“Arts and humanities provide much needed windows to worlds that are different from our own,” said Adam Peterson, speech instructor/director of theatre at Northeast. “Through the study of stories that are unfamiliar, we can study and explore diverse productions, leading to exposure, familiarity, and finally an understanding of those who may be different from ourselves. By witnessing these stories, we can see more clearly that people are just people, trying to live their best lives in their given circumstances, regardless of where they come from.”

Peterson, who earned a Master in Fine Arts in Theatre Directing from East 15 Acting School in London, with additional studies at The Russian Academy of Fine Arts in Moscow and The Indonesian Institute of Art in Bali, said theatre serves as a perfect melting pot for so many different artistic disciplines.

“From poets to painters, and musicians to builders, everyone can use their unique artistic voice collaboratively to create a product that can be shared with a wide array of audiences,” he said. “Despite the conflict that might arise from so many different perspectives in the same room, participants learn to love and respect perspectives different from their own. It becomes more about the process than the end product. As we say in the theatre department, you have to learn to ‘communicate art, not self.’”

In addition to theatrical performances, Northeast’s Humanities, Arts and Social Sciences division hosts over a dozen concerts, recitals, visiting writers, and other cultural events annually. Student accomplishments are celebrated each spring at Northeast's Annual Arts Night where their artwork, scenic designs, vocal/instrumental ensembles, and poetry/short stories are showcased. Northeast's student publication, Voices Out of Nowhere, is also unveiled as part of the celebration.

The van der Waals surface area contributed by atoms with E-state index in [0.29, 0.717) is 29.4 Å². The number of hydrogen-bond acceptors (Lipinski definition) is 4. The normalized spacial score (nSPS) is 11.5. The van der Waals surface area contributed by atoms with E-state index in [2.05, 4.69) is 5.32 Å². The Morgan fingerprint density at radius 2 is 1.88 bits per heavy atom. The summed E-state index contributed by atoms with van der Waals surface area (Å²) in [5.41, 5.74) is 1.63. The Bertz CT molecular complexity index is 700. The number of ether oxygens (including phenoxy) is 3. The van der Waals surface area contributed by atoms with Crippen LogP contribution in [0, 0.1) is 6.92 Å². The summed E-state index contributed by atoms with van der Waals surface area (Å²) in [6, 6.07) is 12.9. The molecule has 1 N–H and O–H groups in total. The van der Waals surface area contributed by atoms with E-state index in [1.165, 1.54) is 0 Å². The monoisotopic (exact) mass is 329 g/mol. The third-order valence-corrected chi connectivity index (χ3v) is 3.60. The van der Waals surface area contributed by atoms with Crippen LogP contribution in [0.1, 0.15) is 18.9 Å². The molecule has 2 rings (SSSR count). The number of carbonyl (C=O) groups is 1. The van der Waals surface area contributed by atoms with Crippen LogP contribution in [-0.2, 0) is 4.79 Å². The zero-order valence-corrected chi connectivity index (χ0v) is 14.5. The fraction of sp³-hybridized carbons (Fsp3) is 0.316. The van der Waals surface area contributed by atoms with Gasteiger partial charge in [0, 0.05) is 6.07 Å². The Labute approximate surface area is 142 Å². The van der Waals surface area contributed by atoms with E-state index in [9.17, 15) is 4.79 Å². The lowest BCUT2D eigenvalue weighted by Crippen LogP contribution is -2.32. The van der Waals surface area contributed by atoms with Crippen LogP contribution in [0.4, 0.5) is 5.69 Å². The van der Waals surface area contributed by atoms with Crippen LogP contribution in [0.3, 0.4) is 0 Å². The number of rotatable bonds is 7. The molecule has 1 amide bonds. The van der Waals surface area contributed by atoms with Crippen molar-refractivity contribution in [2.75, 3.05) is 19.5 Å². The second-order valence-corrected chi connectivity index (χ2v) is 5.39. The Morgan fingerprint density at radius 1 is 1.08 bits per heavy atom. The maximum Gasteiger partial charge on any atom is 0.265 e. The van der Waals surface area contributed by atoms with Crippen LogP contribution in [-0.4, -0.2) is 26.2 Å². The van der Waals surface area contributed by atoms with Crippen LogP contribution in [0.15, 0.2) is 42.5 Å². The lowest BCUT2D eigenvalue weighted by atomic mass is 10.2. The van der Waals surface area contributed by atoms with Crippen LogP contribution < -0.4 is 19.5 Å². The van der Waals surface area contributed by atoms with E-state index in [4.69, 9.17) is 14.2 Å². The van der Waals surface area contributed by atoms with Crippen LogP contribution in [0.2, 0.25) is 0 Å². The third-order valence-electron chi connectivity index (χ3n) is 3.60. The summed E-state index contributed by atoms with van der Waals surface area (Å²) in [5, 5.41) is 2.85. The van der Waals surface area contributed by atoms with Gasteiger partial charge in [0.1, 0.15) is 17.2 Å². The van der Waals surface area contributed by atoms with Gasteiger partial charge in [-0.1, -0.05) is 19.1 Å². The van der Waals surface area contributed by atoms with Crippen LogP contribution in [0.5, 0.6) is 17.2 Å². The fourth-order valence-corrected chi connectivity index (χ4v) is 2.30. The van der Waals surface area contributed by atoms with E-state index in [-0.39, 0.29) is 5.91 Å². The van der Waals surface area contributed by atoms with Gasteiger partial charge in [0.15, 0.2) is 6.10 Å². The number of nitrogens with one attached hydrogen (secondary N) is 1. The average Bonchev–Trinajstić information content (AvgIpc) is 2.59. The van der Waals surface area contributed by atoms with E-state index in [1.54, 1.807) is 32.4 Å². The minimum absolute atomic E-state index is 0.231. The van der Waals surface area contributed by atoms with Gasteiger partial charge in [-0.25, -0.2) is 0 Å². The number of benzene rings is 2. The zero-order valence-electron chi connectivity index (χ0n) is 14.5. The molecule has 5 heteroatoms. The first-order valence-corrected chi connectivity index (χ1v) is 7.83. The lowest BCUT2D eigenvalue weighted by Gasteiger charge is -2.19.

Kilday said the division’s faculty have met the challenges of trying to host cultural events and performances during a pandemic head on. 

“The Visiting Writer's Series,” she said, “has moved to a virtual collaboration with Wayne State College. Local and national poets and authors have performed readings via Zoom while providing the opportunity for very conversational real-time discussions with students and community members.  Musical performances and theatre productions are also being moved online this fall to provide students the opportunity to perform.”

The number of humanities and liberal arts degrees awarded annually by community colleges has risen 88% between 2000 and 2015 - from 218,000 to 410,000.

Kilday said it is reflective of the value of arts and humanities in people’s lives.

“As a parent of teenagers, I know first-hand how important the arts and humanities are in preparing my children to tackle the world head on. It’s not just about learning the skills to perform a task. It’s also about learning to be an effective communicator, work in a team, create innovative solutions, and be globally aware. Our world is constantly evolving and it will take a balance of all of these essential skills for our children to be successful in life.”




                                                          PHOTO CUTLINE 


Students work on a project in an art class at Northeast Community College.